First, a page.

Comment by Wayne A. Schneider — April 26, 2008 @ 6:47 PM

  3. I’m sure you heard El Rushbo’s call to arms earlier this week.

    If that wasn’t meant to incite violence…

    Saaay… you wouldn’t have anyt’ing ta eat around here, wouldya?

    Comment by therepublicofstupidity — April 26, 2008 @ 7:00 PM

  4. Sorry, TRoS, I don’t keep a big supply of snacks around. I’m just a sweet little innocent bear cub.

    As for “El Rushbo”, I’ve been trying to dop some research on the subject and it sounds like as long as the danger was not imminent that a riot would erupt from his words, he can say them. The convention is months away, so they would have ahard time linking his words to someone else’s actions. Now, as we get closer to the convention, if he keeps saying these things, he may face legal trouble.

    But I’m no lawyer.

    Comment by Wayne A. Schneider — April 26, 2008 @ 7:39 PM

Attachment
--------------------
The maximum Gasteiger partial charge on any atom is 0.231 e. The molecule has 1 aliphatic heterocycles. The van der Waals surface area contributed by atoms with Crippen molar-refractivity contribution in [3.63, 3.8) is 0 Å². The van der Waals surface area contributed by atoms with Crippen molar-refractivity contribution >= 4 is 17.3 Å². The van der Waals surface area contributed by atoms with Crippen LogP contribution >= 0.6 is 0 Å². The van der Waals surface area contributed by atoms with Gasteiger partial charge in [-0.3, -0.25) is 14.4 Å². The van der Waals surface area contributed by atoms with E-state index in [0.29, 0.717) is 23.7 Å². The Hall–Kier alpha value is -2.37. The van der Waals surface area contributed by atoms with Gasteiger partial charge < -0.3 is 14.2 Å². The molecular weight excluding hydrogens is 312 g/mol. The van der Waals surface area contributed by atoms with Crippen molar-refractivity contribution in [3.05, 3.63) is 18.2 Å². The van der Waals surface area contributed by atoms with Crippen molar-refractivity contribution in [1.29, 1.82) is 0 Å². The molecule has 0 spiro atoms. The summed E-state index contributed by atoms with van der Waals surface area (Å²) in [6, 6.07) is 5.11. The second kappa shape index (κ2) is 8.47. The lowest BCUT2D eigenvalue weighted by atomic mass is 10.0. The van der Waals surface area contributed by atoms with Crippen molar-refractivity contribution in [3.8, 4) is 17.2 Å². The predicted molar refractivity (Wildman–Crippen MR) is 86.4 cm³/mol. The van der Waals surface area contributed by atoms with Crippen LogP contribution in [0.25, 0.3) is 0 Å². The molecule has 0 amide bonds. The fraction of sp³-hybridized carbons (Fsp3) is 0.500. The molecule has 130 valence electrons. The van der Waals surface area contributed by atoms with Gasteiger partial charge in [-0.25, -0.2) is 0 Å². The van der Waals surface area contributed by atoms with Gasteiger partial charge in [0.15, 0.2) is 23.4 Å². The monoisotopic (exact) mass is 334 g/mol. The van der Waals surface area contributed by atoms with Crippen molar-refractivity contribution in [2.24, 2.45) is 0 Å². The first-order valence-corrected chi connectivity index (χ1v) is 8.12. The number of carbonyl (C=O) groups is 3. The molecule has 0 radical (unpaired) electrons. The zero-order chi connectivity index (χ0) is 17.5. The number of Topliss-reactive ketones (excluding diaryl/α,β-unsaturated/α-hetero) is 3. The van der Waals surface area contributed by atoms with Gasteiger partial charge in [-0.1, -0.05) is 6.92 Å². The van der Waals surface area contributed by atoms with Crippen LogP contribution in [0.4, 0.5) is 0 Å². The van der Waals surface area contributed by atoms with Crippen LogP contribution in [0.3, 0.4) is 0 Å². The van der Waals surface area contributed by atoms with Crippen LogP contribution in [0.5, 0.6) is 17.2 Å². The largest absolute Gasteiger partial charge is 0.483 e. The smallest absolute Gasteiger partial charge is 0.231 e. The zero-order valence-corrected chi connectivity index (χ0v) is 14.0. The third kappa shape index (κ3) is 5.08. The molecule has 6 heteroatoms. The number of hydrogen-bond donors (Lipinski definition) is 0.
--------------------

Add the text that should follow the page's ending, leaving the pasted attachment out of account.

5. Another excellent piece, Wayne.

    There’s one thing I remember very strongly from school, 5th or 6th grade, I think. We have freedom of religion in this country, and that means we have freedom FROM religion as well.

    My teacher would probably get in a lot of trouble for saying that these days.

    These types of divisions will get much worse before they get better. Scary times…

    Comment by Zooey — April 26, 2008 @ 7:49 PM

  6. When I was a soldier I didn’t have problems like this kid. I do remember that the first time I tried to get Daoist/Taoist put on dog tags the administrative lady refused and instead put down Buddhist. Two years later, I got some replacement one and they happily put it down, didn’t even ask how it was spelled.

    Comment by dumbwhore — April 27, 2008 @ 7:34 PM

  7. I had them put “No Religious Preference” on my Air Force dog tags. I think they just figured I was a Christian of no particular persuasion, as opposed to an atheist.

    Comment by Wayne A. Schneider — April 27, 2008 @ 7:43 PM

  8. […] E-4 Jeremy Hall probably didn’t expect much to come of his lack of belief in God. But apparently he received so many threats that they had to ship him to a new base. Found via The Zoo ala Pick Wayne’s Brain. […]

    Pingback by Specialist Jeremy Hall threatened because he wasn’t Christian | I'm pissed off and this is cheaper than therapy — June 15, 2008 @ 1:18 AM